Book Reviews



► Though Allah, We, Our and Us focuses on Islam and the interpretations of the Quran by Muslims and Muslim extremists alike, the book also delves into the continuity of Judaic, Christian and Islamic beliefs. The recurring theme of the book is how each religion should stand united in the belief that there is only one universal God. Ginex explores the fundamental conflict that has created a division among these religions, a conflict predicated upon the idea that one religion is better than the other. He cites that this conflict has resulted in bigotry, violence and the deaths of many innocent people.

This book is a gripping piece of non-fiction (all footnoted) that presents an extremely well-researched view of a growing problem that many people seem to prefer to ignore instead of addressing head-on, as Ginex courageously does in this book.

Ginex is uniquely qualified to sum it all up in this book because of his three previous books that revolve around the same thesis. His knowledge and analysis of various elements within radical faiths is top-notch, and accurate for the most part. The writing can get a bit dry at times, but the ‘back story’ and the recitation of facts is crucial to truly put the present circumstances in perspective. If you're not concerned by the time you're through with the book, you probably weren't reading carefully.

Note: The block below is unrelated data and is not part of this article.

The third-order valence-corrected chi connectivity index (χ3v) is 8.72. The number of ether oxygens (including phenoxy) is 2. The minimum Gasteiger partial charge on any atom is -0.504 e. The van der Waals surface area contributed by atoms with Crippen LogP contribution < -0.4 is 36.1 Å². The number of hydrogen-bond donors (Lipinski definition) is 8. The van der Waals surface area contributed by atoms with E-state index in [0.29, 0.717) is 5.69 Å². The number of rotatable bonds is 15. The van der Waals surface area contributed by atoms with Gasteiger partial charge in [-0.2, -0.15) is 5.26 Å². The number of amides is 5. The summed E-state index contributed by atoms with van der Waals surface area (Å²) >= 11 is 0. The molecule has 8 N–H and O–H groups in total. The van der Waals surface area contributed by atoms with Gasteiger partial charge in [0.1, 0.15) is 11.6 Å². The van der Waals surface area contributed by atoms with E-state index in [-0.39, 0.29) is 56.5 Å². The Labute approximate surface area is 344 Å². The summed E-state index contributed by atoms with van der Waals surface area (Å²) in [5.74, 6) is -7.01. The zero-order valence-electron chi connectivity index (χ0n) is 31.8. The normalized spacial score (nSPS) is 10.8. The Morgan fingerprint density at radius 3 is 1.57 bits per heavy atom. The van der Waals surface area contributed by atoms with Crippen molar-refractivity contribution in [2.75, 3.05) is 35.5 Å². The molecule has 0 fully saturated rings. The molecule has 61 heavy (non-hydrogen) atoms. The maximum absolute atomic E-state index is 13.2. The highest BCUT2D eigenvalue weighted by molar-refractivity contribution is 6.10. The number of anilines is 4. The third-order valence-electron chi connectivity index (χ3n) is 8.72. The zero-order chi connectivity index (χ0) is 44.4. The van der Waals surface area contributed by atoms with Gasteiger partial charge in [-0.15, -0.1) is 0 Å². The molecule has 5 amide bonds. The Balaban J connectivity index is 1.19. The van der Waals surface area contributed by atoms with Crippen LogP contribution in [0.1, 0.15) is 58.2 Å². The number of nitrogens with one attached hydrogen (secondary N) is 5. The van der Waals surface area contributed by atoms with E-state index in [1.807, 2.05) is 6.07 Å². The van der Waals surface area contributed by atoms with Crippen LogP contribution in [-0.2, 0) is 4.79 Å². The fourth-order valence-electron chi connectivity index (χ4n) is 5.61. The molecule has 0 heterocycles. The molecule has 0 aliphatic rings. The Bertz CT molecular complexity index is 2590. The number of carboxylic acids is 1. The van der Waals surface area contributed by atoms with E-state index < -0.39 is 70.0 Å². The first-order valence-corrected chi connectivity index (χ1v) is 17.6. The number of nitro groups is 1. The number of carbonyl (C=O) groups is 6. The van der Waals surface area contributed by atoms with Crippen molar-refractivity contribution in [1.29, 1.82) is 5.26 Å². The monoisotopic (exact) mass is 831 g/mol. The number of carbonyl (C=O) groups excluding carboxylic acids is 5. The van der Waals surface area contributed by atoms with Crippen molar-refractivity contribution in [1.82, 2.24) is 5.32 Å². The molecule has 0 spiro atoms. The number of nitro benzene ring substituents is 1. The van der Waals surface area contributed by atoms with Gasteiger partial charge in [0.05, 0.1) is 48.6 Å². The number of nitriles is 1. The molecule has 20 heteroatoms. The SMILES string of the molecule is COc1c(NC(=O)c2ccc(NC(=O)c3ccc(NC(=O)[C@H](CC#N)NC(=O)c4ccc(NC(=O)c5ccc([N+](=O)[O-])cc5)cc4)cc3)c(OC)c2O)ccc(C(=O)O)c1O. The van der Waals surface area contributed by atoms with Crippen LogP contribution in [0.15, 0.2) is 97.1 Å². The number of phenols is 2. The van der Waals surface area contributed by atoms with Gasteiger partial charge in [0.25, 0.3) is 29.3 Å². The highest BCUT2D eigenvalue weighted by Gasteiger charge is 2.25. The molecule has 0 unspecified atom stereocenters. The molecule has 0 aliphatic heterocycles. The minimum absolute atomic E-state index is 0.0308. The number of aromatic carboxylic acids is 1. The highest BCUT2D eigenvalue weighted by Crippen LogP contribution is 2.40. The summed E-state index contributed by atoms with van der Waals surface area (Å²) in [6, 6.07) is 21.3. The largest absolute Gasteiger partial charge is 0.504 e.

Readers must disassociate themselves from their personal biases when reading this book. Like any book regarding the current political, cultural, or religious landscape; don't focus on opposing viewpoints. Focus instead on the book's various perspectives and then apply to your own perceptions. Then, deconstruct this book by yourself.


Susan Garcia-Yap

Online correspondent for “Rappler” a national news publication in the Philippines.







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